Am I legally required to enroll in health care coverage?
If you live in the U.S., and you’re not currently incarcerated, the answer is probably yes. Certain people in special situations (explained below) are excused from this requirement. Unless you have one of these situations, you MUST enroll in health care coverage, or else you must pay a penalty fee when you file taxes. This legal requirement is called the “individual mandate,” and the tax penalty is called the “shared responsibility fee.”
Exemptions to the Individual Mandate: If you qualify for an exemption, you don’t have to pay a penalty even if you don’t have health care coverage. You may qualify for an exemption if one of the following situations applies to you:
- Currently incarcerated: You’re currently in jail or prison serving a sentence for a conviction. This doesn’t include being held for a case that’s still pending—for example, you’ve been charged but not yet convicted.
- Short coverage gap: Your uninsured period is shorter than 3 months (back-to-back) during the year.
- Not lawfully present: You don’t have citizenship or lawful immigrant status in the U.S.
- Not required to file taxes: You’re not legally required to file a tax return because your income is too low.
- Unable to afford coverage: You can’t afford the cheapest coverage available to you, because it would cost more than 8% of your household income.
- Indian tribe: You belong to a federally recognized Indian tribe, or you’re eligible for services through an Indian Health Services provider.
- Sharing ministry: You’re a member of a recognized health care sharing ministry.
- Religious conscience: You’re a member of a recognized religious sect with religious objections to insurance, including Social Security and Medicare.
- Hardship: You’ve had financial or domestic difficulties that kept you from enrolling in health care, such as homelessness, a death in the family, bankruptcy, a medical emergency, or a natural disaster. Filing for a hardship requires you to fill out special forms.
A Note About Individual Mandate Exemptions
Even if you qualify for an exemption, you still can apply and get health care coverage to help pay for medical expenses. An exemption just means that you don’t have to pay the penalty fee—called the “shared responsibility fee”—if you one of the exemption situations applies to you, and you don’t get health care coverage.
For most of these situations, you must apply to get an exemption. The process varies by situation.
If you have questions about the forms you need, or if you aren’t sure how to get an exemption for your situation, call Covered California at 1-800-300-1506 (TTY 1-888-889-4500) or the federal government’s Health Insurance Marketplace at 1-800-318-2596 (TTY 1-855-889-4325). Or you may try calling Health Consumer Alliance (HCA), a non-profit organization dedicated to providing information about and helping Californians to get health care. For a list of local HCA call centers, please visit: http://healthconsumer.org/index.php?id=partners.
YOU DON’T need to APPLY FOR AN EXEMPTION IF…
- You have a short coverage gap;If you are not required to file taxes because your income is too low;If you are not lawfully present;You are currently incarcerated (But note: Once you’re released, the individual mandate will apply to you, so you’ll need to get health coverage at that time. See PG. 462 for more information.)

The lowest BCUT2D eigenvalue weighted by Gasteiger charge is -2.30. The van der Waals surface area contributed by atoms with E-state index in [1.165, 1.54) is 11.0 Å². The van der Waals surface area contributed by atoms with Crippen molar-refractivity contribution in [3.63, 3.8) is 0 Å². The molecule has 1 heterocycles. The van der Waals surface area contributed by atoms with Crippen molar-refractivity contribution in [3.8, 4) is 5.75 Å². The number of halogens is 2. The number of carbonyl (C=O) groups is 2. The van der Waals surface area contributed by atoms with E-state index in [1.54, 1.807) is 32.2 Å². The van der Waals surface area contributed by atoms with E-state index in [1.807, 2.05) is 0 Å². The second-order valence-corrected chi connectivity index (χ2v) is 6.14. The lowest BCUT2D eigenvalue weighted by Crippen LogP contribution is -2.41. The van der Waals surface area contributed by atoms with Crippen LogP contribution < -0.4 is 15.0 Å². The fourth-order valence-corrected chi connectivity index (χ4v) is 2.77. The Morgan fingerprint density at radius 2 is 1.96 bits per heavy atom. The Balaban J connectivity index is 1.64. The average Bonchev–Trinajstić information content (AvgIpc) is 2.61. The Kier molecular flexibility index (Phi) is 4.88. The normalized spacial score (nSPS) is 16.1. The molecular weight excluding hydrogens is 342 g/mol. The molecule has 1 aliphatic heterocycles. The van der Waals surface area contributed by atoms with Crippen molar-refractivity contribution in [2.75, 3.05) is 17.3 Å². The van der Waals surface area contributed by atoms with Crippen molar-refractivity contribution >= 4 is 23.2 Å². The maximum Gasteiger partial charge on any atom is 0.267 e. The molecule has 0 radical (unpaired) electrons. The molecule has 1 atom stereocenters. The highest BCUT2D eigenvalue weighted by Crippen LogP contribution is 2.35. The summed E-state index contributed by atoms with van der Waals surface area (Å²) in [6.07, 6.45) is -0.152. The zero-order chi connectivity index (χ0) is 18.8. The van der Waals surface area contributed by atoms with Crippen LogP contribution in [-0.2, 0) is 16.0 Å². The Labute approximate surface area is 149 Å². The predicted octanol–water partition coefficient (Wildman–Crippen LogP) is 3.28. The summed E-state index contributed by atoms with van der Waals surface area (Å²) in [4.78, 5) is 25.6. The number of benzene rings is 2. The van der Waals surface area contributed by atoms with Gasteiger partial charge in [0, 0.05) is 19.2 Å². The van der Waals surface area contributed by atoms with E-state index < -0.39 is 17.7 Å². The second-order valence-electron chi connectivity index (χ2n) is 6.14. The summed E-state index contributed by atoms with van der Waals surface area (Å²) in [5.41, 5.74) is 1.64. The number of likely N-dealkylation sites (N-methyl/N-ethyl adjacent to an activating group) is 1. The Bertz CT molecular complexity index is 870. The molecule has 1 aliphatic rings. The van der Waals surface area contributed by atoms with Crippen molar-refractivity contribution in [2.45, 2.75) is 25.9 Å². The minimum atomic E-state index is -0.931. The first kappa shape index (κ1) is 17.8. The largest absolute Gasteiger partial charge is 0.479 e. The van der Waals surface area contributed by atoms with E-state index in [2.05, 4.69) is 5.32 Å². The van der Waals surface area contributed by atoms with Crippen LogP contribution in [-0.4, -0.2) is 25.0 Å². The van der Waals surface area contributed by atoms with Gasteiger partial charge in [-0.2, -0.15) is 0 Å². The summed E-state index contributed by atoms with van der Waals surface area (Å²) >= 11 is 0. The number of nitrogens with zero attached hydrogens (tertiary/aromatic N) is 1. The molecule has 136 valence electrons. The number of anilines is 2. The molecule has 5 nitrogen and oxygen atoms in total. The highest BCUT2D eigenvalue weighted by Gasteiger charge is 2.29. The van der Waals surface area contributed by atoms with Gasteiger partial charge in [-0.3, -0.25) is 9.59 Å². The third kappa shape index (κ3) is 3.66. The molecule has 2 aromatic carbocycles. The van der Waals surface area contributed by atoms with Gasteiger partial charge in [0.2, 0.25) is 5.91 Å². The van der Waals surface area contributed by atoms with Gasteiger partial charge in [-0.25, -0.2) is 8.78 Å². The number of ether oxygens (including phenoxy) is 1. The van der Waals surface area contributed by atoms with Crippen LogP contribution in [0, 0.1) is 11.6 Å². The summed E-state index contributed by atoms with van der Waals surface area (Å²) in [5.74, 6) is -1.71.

The fee is either a flat dollar amount or a percent of your household income—whichever is greater. The fee is set to increase each year from 2014 to 2016. The fee amount you must pay is based on how many months you go without health care during the year. For every month you aren’t enrolled in health care, you owe 1/12th of the annual penalty fee. But note: As explained below, the law gives you a free pass for periods that are shorter than 3 months back-to-back. Covered California, https://www.coveredca.com/faqs/Tax-Penalty/#102. ↑
Frequently Asked Questions, Covered California, https://www.coveredca.com/faqs/Tax-Penalty/#102. Only the amount of income above the tax filing threshold—about $10,000 for an individual—is used to calculate this penalty. For more information, please visit: https://www.healthcare.gov/fees-exemptions/fee-for-not-being-covered/. The amount for child under 18 is $4,750. The maximum penalty per family is $285. For more information, please visit: https://www.healthcare.gov/fees-exemptions/fee-for-not-being-covered/. The amount per child under 18 is $162.50. The maximum penalty per family is $975. After 2015, the shared responsibility fee will increase to 2.5% of income of $695 per person in 2016. Only the amount of income above the tax-filing threshold, about $10,000 for an individual, is used to calculate this penalty. For more information please visit: https://www.healthcare.gov/fees-exemptions/fee-for-not-being-covered/. ↑
Frequently Asked Questions, Covered California, https://www.coveredca.com/faqs/Tax-Penalty/#102, www.healthcare.gov/fees-exemptions/exemptions-from-the-fee/. ↑
Covered California, https://www.coveredca.com/faqs/Tax-Penalty/#102, www.healthcare.gov/fees-exemptions/exemptions-from-the-fee/. For detailed lists of noncitizen categories who are “qualified” to get health care through Covered California, see: http://www.bia.gov/WhoWeAre/BIA/OIS/TribalGovernmentServices/TribalDirectory/. If you are not a citizen and you are not on these lists, you qualify for an exemption. ↑
Tax Penalty, Covered California, https://www.coveredca.com/faqs/Tax-Penalty/#102, www.healthcare.gov/fees-exemptions/exemptions-from-the-fee/. A federally recognized tribe is “any Indian or Alaska Native tribe, band, nation, pueblo, village or community that the Department of the Interior acknowledges to exist as an Indian tribe.” https://www.healthcare.gov/glossary/federally-recognized-tribe. For a current list of recognized tribes, see: http://www.bia.gov/WhoWeAre/BIA/OIS/TribalGovernmentServices/TribalDirectory/. ↑